From Demos, Matt Bruenig discusses why we have labor laws that protect employees and how this factors into the debate about classification in the on-demand economy. Matt writes:
Timothy B. Lee has this to say about labor protection:
The bottom line is that conventional labor laws are based on the assumption that employers dictate employees’ hours and working conditions, and so we need things like mandatory breaks, sick leave, and safety regulations to ensure employers don’t take advantage of workers. But in an on-demand economy model, rules designed to “protect” workers don’t necessarily do that. Uber drivers can take breaks whenever they want. Uber doesn’t care. So a rule requiring employees to take breaks after working for a certain number of hours simply reduces drivers’ freedom for no good reason. If Uber drivers are going to be subject to employment law, there needs to be a legal category for employees who genuinely set their own schedules.
This just-so story about labor laws is not correct. It fits into a neat one-off individualist story for why these laws exist and what they hope to accomplish. This makes it helpful for a Vox-style explanation and even for economics textbooks. But it’s totally detached from historical reality.
Lee’s analysis falls into that old libertarian trap that corrupts almost all of our economic discussion in this country. Under this trap, laissez-faire economic arrangements operate as the baseline and then economic rules that diverge from those arrangements come in specifically to correct some market problem (here the outsized power of a boss in a specific kind of employment relationship).
Here, if Uber is legally placed under conventional employment rules, those who’d prefer to work for Uber under an independent contractor arrangement are out of luck, but likewise if it’s placed under independent contractor rules, those who’d prefer to work for Uber under a conventional employment arrangement are out of luck. A preferred choice is being taken off the table for some set of people no matter what route you go. If you try to solve this by letting the parties decide whether to have an independent contractor or conventional employment relationship, you can declare that you’ve achieved actual true freedom, but in reality we know that will just mean Uber and similar companies offering take-it-or-leave-it independent contractor arrangements, effectively eliminating any other choice for would-be app-based drivers.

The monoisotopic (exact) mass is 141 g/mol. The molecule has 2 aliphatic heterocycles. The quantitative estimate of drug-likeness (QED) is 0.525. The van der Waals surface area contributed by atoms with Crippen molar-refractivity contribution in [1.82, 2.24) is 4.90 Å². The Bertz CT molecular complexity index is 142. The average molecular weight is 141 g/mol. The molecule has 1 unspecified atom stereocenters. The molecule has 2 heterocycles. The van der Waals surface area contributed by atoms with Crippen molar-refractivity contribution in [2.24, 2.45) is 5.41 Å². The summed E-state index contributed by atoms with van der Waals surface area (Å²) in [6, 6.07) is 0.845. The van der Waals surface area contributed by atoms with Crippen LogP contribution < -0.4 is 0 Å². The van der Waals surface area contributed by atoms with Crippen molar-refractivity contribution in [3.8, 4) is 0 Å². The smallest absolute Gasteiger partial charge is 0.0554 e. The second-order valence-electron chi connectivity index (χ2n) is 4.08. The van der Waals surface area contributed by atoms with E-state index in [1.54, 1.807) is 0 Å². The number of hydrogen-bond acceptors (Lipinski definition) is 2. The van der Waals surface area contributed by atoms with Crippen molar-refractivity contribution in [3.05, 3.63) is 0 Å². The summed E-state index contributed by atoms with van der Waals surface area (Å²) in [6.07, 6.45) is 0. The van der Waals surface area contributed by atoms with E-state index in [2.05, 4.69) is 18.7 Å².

Of course, you don’t necessarily have to share in these particular views of what a good economic life looks like. And, even if you do share in those views, you don’t have to believe that reasserting the employment-based model is the best way to achieve the good economic life (I personally think there are better ways, and that there have always been better ways). But if we are going to have this debate, it’s important that we actually do so on accurate terms. Backfilling narrow rationales for labor protection that you can possibly say no longer apply is helpful for reaching certain conclusions, but it’s dishonest about the historical reason labor protection exists.
Read the full story at Why Do We Have Labor Protection?